Monday, September 21, 2020

An inside look at Cavalleria rusticana

The townspeople in Seattle Opera's last Cavalleria Rusticana ('90). Photo by Matthew McVay.
Seattle Opera opens its Fall Season with a recital featuring the highlights of Mascagni's opera Cavalleria rusticana—“Rustic Chivalry” in Italian, or more euphemistically translated to English as “Country Manners.” Cavalleria allowed city dwellers in northern Italy to daydream about how their rural counterparts lived via the story of a little village in faraway Sicily.  "Set in a Sicilian idyll, Cavalleria rusticana is a tale of frustrated love, betrayal and jealousy—with one of the most beautiful intermezzos ever written," writes Rupert Millar for The Drinks Business magazine. "Nineteenth-century Sicily is a place of rough justice, where wine mixes with blood feuds and violence. The beauty of the surroundings belies a strict, extremely conservative society beholden to codes of honor and chivalry, where death is the only penalty for dishonor or disgrace—the 'rustic chivalry' of the title."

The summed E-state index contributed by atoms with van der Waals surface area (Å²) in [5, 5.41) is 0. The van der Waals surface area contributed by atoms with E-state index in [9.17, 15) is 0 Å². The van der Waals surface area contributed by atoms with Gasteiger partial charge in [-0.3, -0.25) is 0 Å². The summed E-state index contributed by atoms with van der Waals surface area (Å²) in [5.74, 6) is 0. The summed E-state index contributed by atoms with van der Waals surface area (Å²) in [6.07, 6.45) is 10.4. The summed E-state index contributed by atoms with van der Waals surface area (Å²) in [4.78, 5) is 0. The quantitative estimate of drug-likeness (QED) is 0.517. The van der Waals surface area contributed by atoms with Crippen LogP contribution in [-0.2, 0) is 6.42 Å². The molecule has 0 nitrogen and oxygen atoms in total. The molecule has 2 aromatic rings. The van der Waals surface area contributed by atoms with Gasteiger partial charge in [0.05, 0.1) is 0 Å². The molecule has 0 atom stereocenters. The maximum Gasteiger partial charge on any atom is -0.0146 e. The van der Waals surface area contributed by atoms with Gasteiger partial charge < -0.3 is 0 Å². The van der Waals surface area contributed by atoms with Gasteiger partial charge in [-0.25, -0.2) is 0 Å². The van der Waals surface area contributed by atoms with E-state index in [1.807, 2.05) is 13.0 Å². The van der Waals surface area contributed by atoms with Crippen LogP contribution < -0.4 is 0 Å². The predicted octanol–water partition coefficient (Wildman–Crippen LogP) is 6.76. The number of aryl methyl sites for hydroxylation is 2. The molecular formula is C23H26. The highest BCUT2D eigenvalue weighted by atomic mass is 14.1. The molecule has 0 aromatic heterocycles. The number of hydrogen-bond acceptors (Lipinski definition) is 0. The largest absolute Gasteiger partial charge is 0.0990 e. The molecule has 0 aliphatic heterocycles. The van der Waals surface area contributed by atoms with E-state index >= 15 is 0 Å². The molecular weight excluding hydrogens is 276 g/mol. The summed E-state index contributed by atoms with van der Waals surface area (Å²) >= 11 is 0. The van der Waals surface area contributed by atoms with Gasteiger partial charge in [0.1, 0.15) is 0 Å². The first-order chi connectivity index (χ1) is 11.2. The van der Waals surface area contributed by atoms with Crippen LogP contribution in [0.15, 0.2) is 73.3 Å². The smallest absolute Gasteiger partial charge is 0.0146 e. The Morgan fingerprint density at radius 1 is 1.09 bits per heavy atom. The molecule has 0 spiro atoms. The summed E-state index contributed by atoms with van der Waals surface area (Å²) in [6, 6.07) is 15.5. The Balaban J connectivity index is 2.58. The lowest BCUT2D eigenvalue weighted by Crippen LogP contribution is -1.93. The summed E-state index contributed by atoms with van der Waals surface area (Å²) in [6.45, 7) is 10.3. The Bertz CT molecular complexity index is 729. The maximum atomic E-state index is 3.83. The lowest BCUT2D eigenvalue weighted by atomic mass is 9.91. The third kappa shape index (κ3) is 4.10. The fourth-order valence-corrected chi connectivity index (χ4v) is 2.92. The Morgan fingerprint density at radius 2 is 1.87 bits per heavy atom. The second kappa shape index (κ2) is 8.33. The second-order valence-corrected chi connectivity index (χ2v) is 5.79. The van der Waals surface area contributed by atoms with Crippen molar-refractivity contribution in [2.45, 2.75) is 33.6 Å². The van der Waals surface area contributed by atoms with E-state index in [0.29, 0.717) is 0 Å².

Learn more about Cavalleria rusticana which was composed by Pietro Mascagni, with libretto by Giovanni Targioni-Tozzetti and Guido Menasci, below.

“Country manners” in Sicily at Easter: lust, passion, jealousy, despair, rage, revenge, recrimination, and remorse...all before noon! 

TURIDDU (TENOR), a handsome ex-soldier, is popular among the ladies...maybe TOO popular. 
LOLA (MEZZO-SOPRANO) was his lover before he became a soldier. She may still be his lover.
ALFIO (BARITONE), her husband, is a teamster whose work often takes him out of town.